There is a growing need to apply identification, informational and logo marks to stainless steel devices and products, and these marks must meet several strict criteria which largely preclude the use of traditional (nonlaser) techniques such as printing or engraving. In addition there are well-established approaches to laser marking such as carbon dioxide lasers, solid-state nanosecond pulse width (called DPSS) lasers, and nanosecond fiber lasers. These diverse laser marking applications involve producing a change inside the bulk of the material, a color change on a surface, or a macroscopic variation in surface relief (e.g. engraving) or texture that is easily visible.
A relatively new laser process, called black marking, avoids these limitations. This technique relies on the use of lasers that deliver pulse widths in the 10-20 picosecond range, i.e., 10,000 times shorter than typical ns fiber lasers. So even though the pulse energy may be 100X lower than with ns lasers, the peak power (pulse energy/pulse width) can be 100X greater. The combination of high peak power with short pulse duration results in a very different and more subtle transformation of the metal surface, as shown schematically in figure 1. Just as important, the pulsing mechanism – called mode locking – used in these picosecond lasers supports pulse repetition rates as high as 1 MHz. Thus the laser can deliver the high average power (>10 watts and beyond) needed for cost-effective high throughput, but without generating the high pulse energies that characterize ns lasers, and avoiding unwanted thermal effects.
When a picosecond laser impacts the steel surface, it creates a high contrast black mark. While this appears superficially similar to the ns laser marks, it is of a quite different form. Specifically, the short pulse duration minimizes the thermal buildup and limits any liquid phase to the outer few layers of atoms. The main result is the formation of a nanoscale surface texture called Laser Induced Periodic Surface Structure (LIPSS) that acts as a light-trapping surface. This is accompanied by minimized diffusion of the metal atoms and limited de-mixing, together with only partial oxidation of surface chromium and iron atoms. So whereas ns lasers produce a mark consisting of chemically transformed black material, the ps laser creates a surface that appears black, but whose chemical composition and alloy distribution are barely affected.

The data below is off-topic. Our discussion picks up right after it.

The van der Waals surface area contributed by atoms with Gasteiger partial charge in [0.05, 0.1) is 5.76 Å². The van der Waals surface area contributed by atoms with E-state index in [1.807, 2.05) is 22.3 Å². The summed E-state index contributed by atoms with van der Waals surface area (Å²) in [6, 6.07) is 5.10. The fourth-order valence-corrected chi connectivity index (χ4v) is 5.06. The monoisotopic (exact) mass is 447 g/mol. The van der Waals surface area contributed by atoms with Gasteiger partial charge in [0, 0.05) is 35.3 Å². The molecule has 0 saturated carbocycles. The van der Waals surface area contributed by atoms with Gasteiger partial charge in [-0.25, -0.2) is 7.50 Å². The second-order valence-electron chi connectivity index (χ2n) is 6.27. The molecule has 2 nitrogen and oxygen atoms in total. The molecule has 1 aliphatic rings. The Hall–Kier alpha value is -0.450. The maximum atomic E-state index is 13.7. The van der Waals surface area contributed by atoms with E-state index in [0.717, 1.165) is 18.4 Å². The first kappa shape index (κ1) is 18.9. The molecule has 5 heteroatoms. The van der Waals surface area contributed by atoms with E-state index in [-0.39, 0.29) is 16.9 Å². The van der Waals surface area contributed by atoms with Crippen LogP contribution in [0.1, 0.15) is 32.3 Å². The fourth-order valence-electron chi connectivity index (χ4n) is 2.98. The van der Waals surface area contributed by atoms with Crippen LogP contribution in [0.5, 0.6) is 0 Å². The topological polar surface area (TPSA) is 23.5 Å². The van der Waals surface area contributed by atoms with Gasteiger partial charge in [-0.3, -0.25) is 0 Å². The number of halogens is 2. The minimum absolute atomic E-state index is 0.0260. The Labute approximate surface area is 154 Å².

Figure 1. The short pulses of a picosecond laser create a surface texture that traps light, leaving the underlying material unaffected.
Advantages of black marking
Black marking of stainless steels offers a unique combination of advantages that explain the fast-growing demand for this process in re-usable medical devices, consumer appliances (“white goods”) and other products. First, the marks are extremely dark, providing very high contrast that maximizes readability for both human and machine vision readers. Just as important, neither the colour nor the contrast is affected by changes in viewing or illumination angles, further adding to their readability.
For the re-usable medical device market, there are two important passivation benefits; first, the marking process does not compromise a previously passivated surface. Next, where the marking is performed before passivation, subsequent passivation does not cause the marks to fade in any way. This robustness and flexibility to apply the mark at different process steps maximises its value and lowers its cost impact.
Another important advantage of black marking stems from the minimal thermal effects associated with this process. Specifically, it is well-suited for use with thermally vulnerable and fragile parts, such as wires, tubes, thin sheets and small implants, with no risk of any shape change to these parts.